This question arose from a problem in Niven & Zuckerman's book "Introduction to the Theory of Numbers". In the chapter that the authors introduce the mobius function, the first exercise is the following:

Find a positive integer $n$ such that $\mu(n)+\mu(n+1)+\mu(n+2)=3$, i.e, $\mu(n)=\mu(n+1)=\mu(n+2)=1$. A brute-force aproach reveals the solution $n=33$.

My question is simply: Are there infinitely many $n$ in the previous conditions?

I really don't know how to aproach this problem. I tried various things (factorials, chinese remainder theorem, etc.) and i didn't come up with nothing. Also, for the first thousand numbers, there are the solutions $n=33,85,93,141,201,213,217,301,393,445,633,697,869,921$. One can also think in the variation of the problem with $\mu(n)=\mu(n+1)=\mu(n+2)=-1$ or simply $\mu(n)=\mu(n+1)=1$.

Thanks in advance!


General conjectures of Chowla predict cancelation in correlations of the Mobius function: e.g. in $\sum_{n\le x}\mu(n)\mu(n+1)$ or $\sum_{n\le x} \mu(n)^2 \mu(n+1)\mu(n+2)$ etc. These conjectures would imply an asymptotic formula for the number of solutions to $\mu(n)=\mu(n+1)=\mu(n+2)$. However the conjectures are widely held to be difficult, comparable to the Hardy-Littlewood conjectures for primes.

You only ask for infinitely many values of $n$. Maybe there is a trick to doing this. For Mobius I haven't seen such a result, but for the closely related Liouville function $\lambda(n)$ (which is $-1$ if the total number of prime factors of $n$ is odd, and $1$ if it is even) such results are known. Schur first showed that $\lambda(n)=\lambda(n+1)$ happens infinitely often (and more generally for any multiplicative function taking the values $\pm 1$, with two exceptions). Hildebrand generalized this to show that all eight possible signs for $\lambda(n)$, $\lambda(n+1)$, $\lambda(n+2)$ occur infinitely often. See http://retro.seals.ch/digbib/view?rid=ensmat-001:1986:32::378&id=&id2=&id3= for Hildebrand's paper in L'Enseign. Math. Some other related work is due to Harman, Pintz and Wolke (A note on the Mobius and Liouville functions), and Buttkewitz and Elsholtz (Patterns and complexity of multiplicative functions JLMS 2011), and also work of Graham, Goldston, Pintz, and Yildirim (http://arxiv.org/abs/0803.2636 ).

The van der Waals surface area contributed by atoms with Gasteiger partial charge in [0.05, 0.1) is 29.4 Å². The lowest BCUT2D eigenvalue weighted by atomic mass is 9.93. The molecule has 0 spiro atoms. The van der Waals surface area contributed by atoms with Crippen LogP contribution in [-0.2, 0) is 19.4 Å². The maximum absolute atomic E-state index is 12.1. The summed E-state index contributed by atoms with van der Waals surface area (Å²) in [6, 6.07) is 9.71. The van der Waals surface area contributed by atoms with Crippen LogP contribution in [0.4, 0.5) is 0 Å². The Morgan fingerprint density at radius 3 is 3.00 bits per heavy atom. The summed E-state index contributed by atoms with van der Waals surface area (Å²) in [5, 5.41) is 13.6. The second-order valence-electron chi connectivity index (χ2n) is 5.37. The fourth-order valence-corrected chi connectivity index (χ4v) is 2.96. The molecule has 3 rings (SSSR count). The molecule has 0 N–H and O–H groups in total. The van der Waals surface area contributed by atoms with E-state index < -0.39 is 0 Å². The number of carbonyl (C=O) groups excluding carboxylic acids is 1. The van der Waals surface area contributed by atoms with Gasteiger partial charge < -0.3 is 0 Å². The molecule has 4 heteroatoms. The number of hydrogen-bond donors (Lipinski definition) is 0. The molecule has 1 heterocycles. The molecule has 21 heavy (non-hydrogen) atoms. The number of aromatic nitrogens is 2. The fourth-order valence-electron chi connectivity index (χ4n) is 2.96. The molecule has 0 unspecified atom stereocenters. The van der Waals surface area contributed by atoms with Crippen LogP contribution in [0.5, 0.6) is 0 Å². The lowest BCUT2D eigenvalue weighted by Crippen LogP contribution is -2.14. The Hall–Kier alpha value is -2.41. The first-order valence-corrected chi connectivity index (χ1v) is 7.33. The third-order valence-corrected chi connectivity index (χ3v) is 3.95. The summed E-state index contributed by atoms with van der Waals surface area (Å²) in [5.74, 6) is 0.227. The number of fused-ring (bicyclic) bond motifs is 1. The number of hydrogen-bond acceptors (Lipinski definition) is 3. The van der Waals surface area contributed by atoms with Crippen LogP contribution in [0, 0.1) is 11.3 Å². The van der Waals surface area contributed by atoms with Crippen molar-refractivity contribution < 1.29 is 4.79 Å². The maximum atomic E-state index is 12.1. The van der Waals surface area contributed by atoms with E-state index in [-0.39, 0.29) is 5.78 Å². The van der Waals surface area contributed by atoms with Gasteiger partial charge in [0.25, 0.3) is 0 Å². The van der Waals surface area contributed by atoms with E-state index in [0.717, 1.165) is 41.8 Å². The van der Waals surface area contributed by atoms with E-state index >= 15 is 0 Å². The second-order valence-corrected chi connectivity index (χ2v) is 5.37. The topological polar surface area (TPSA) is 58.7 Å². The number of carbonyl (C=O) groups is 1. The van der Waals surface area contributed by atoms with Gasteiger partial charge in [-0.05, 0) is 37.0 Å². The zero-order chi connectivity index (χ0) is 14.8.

In a comment thread on his blog, Terry Tao writes

I don't see a way to prevent the absurd possibility that $\mu$ alternates in sign on every connected block of squarefree numbers [after some finite point].

The phrase in square brackets is my own but is implied by context; clearly, the existence of $(33,34,45)$ shows that $\mu$ does not alternate on every connected block of square free numbers.

  • $\begingroup$ I thus understand that no non-trivial estimates are known for sums of the form $\sum_{n\le x} \mu(P(n))$, where $P$ is a polynomial of degree ${\rm deg}(P)\ge2$? $\endgroup$ – Seva Nov 18 '13 at 15:25
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    $\begingroup$ That would be my guess, but I'm not a number-theorist, just someone who reads blogs by number theorists. $\endgroup$ – David E Speyer Nov 18 '13 at 15:44
  • $\begingroup$ I'll comment that for the special case of the identity polynomial, this is the Mertens function. See en.wikipedia.org/wiki/Mertens_function . $\endgroup$ – Russ Woodroofe Nov 18 '13 at 19:52

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